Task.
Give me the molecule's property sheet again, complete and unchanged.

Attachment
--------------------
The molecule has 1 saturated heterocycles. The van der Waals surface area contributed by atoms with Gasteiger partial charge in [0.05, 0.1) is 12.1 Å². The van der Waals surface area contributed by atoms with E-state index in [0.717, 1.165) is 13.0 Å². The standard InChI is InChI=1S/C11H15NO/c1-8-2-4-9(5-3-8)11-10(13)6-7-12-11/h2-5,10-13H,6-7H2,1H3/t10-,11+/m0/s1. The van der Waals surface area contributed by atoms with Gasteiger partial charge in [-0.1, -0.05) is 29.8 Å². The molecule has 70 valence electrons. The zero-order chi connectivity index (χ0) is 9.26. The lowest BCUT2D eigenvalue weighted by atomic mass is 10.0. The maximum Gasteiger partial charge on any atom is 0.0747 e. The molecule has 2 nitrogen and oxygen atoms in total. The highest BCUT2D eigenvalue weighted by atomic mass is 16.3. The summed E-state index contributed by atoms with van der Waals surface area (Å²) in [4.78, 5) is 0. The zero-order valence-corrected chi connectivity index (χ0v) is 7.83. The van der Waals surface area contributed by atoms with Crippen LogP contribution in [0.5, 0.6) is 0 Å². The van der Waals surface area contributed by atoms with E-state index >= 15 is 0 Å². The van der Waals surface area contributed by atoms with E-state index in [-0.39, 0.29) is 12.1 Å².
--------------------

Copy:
The molecule has 1 saturated heterocycles. The van der Waals surface area contributed by atoms with Gasteiger partial charge in [0.05, 0.1) is 12.1 Å². The van der Waals surface area contributed by atoms with E-state index in [0.717, 1.165) is 13.0 Å². The standard InChI is InChI=1S/C11H15NO/c1-8-2-4-9(5-3-8)11-10(13)6-7-12-11/h2-5,10-13H,6-7H2,1H3/t10-,11+/m0/s1. The van der Waals surface area contributed by atoms with Gasteiger partial charge in [-0.1, -0.05) is 29.8 Å². The molecule has 70 valence electrons. The zero-order chi connectivity index (χ0) is 9.26. The lowest BCUT2D eigenvalue weighted by atomic mass is 10.0. The maximum Gasteiger partial charge on any atom is 0.0747 e. The molecule has 2 nitrogen and oxygen atoms in total. The highest BCUT2D eigenvalue weighted by atomic mass is 16.3. The summed E-state index contributed by atoms with van der Waals surface area (Å²) in [4.78, 5) is 0. The zero-order valence-corrected chi connectivity index (χ0v) is 7.83. The van der Waals surface area contributed by atoms with Crippen LogP contribution in [0.5, 0.6) is 0 Å². The van der Waals surface area contributed by atoms with E-state index >= 15 is 0 Å². The van der Waals surface area contributed by atoms with E-state index in [-0.39, 0.29) is 12.1 Å².